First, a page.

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ANSEL ADAMS: Classic Images
Trailer Camp Children, Richmond, California, 1944
To learn more about this photograph see the information below. To see a larger view of this image as an Acrobat Reader PDF file, click on the image...

Trailer Camp Children, Richmond, California, 1944 by Ansel Adams

This image is copyrighted by The Ansel Adams Publishing Rights Trust and cannot be printed or reproduced in any way. The use of the photograph is limited to viewing in the context of this web site.

 

Trailer Camp Children, Richmond, California, 1944
Plate 50 in Ansel Adams - Classic Images

Source: Chapter 17, Documentary Photography in Ansel Adams - An Autobiography pp 257- 269 (See Bibliography under Resources.)


A. What Do You See in This Photograph?
B. Did Adams often Take Photographs Like This?
C. Why Did Adams take Documentary Photography?
D. Is Trailer Camp Children Art?
E. What Was His Most Well-Known Documentary?
F. Did Adams Dislike Documentary Photography?
G. Related links in this site

A. What Do You See in This Photograph?

  • How old are these children?
  • Where are their parents?
  • What would it be like to live in a trailer?
  • Do you think the children are hungry or not? Why?
  • What details do you notice?
  • Choose one child; what would he or she be thinking?


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B. Did Adams often Take Photographs Like This?
This is an unusual photograph for Ansel Adams, who is known for his images of nature. Yet he was outspoken in his political views. In 1983, Adams told an interviewer:

American society has "consistently overlooked the enormous importance of the farmer, the technician, the educator, the artist, and the laborer...I'm calling for greater equality to all citizens."


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C. Why Did Adams take Documentary Photography?
Documentary photography was very popular in American in the middle of the 20th century. In the 1930s Life magazine started and "helped expand the photograph as document into full visual essays with heart and social intention, nourishing the new American photo-journalist." In 1934 Adams met Margaret Bourke-White, one of the most successful photographers with Life magazine. Adams needed to do commercial photography in order to make a living, and most of his assignments came from Life or Fortune Magazine.

Adams partnered with Dorothea Lange for a number of stories. She had become well-known for her "great" photograph, Migrant Mother, Nipomo, California, 1938, which Adams considered compelling because of its art and documentary value. Lange was working as a photographer in the Farm Security Administration (FSA) project during the Depression.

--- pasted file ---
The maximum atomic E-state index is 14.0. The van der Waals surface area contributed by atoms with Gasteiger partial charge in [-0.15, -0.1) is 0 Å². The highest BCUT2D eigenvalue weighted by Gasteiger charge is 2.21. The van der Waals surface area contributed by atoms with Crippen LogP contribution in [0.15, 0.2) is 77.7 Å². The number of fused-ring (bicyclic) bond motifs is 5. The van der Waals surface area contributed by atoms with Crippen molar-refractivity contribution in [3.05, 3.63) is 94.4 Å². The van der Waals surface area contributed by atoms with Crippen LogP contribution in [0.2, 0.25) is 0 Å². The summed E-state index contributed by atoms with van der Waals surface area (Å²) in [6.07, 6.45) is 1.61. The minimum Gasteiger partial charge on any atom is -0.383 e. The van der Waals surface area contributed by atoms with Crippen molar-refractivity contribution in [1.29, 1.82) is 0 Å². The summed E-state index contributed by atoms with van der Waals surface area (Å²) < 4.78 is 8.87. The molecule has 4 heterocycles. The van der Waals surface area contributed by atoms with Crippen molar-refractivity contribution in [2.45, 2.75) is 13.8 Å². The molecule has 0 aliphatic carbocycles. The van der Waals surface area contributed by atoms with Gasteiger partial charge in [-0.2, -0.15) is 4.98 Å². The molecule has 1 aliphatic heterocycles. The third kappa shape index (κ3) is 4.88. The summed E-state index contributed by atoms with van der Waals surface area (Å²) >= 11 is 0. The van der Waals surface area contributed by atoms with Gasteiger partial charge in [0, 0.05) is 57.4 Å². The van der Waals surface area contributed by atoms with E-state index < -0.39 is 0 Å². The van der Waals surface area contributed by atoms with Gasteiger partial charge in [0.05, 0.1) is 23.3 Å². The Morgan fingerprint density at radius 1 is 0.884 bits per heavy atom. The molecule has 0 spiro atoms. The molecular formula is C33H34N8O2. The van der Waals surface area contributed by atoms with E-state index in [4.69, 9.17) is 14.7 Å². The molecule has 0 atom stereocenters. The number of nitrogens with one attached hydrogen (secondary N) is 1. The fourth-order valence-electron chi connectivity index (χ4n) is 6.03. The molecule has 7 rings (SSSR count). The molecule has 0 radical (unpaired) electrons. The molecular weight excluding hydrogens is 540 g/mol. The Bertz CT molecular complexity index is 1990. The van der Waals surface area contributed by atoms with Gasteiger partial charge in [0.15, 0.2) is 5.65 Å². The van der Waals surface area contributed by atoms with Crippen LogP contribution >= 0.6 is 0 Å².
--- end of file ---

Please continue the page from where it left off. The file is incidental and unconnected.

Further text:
One joint assignment with Lange for Fortune was on the agricultural situation in San Joaquin Valley of California. They were instructed to stress agribusiness, but Dorothea depicted the far less privileged small farmer, while Adams was "left with the large farms and the corporate spirit." Afterwards he had a clearer vision of the struggle. Always sensitive to nature, he said, "over exploitation will exhaust our soil and water and is certain to impoverish California..."
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D. Is Trailer Camp Children Art?
Photographs of people are a small part of the work for which Adams is most known. Here in this portrait of transient children, he reveals his social conscience. Although an image with political ramifications, Adams used his knowledge of art to capture moving expressions, organize the composition, and visualize the range gray tones.
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E. What Was His Most Well-Known Documentary?
Adams took pictures of the Japanese-Americans detained during World War II in the Manzanar Relocation Center in California . He published a book in 1944, Born Free and Equal, with his photographs and text critical of the detention. "I was profoundly affected by Manzanar." He found it very disturbing, but chose to emphasize the "admirable strength of spirit of the Nisei." Born Free and Equal was his first attempt at "the photographic essay" (telling the story with images). Adams found the form to be "the most complex task in (his) professional career."
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F. Did Adams Dislike Documentary Photography?
For Adams the form had limitations. In a letter to Dorothea lange in 1962, he wrote, "The connotations of much of documentary photography are - to me - quite rigid...I resent being told that certain things have significance...I resent the implications that unless photography has a politico-social function it is not of value to people at large. I resent the very obvious dislike of elements of beauty." Adams praised Lange as a "fine artist" which he said was "more important to the world than being merely an extension of a sociological movement."
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G. Related links in this site

Exhibit Home | Gallery | About Ansel Adams | About Photography | Lesson Plans & Activities | Student Projects | Resources | Programs & Tours | HMA Home

Housatonic Museum of Art
Housatonic Community College
900 Lafayette Blvd.
Bridgeport, CT 06604
For information call Robbin Zella, Director, 203-332-5052